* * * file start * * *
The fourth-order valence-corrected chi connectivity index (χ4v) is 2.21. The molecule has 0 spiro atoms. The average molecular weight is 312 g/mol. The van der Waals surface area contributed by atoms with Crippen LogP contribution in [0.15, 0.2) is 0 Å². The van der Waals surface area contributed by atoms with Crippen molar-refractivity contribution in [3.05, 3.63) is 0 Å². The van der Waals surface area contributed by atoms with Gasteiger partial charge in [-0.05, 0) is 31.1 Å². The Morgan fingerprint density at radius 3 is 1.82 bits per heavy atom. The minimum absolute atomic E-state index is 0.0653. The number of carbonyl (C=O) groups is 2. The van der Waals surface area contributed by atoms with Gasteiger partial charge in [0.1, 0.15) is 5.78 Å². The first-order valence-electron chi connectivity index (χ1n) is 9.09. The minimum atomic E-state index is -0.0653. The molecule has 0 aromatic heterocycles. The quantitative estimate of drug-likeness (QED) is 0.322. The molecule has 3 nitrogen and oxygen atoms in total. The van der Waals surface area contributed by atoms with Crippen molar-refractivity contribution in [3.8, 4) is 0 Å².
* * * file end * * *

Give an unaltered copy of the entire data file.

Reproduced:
The fourth-order valence-corrected chi connectivity index (χ4v) is 2.21. The molecule has 0 spiro atoms. The average molecular weight is 312 g/mol. The van der Waals surface area contributed by atoms with Crippen LogP contribution in [0.15, 0.2) is 0 Å². The van der Waals surface area contributed by atoms with Crippen molar-refractivity contribution in [3.05, 3.63) is 0 Å². The van der Waals surface area contributed by atoms with Gasteiger partial charge in [-0.05, 0) is 31.1 Å². The Morgan fingerprint density at radius 3 is 1.82 bits per heavy atom. The minimum absolute atomic E-state index is 0.0653. The number of carbonyl (C=O) groups is 2. The van der Waals surface area contributed by atoms with Gasteiger partial charge in [0.1, 0.15) is 5.78 Å². The first-order valence-electron chi connectivity index (χ1n) is 9.09. The minimum atomic E-state index is -0.0653. The molecule has 0 aromatic heterocycles. The quantitative estimate of drug-likeness (QED) is 0.322. The molecule has 3 nitrogen and oxygen atoms in total. The van der Waals surface area contributed by atoms with Crippen molar-refractivity contribution in [3.8, 4) is 0 Å².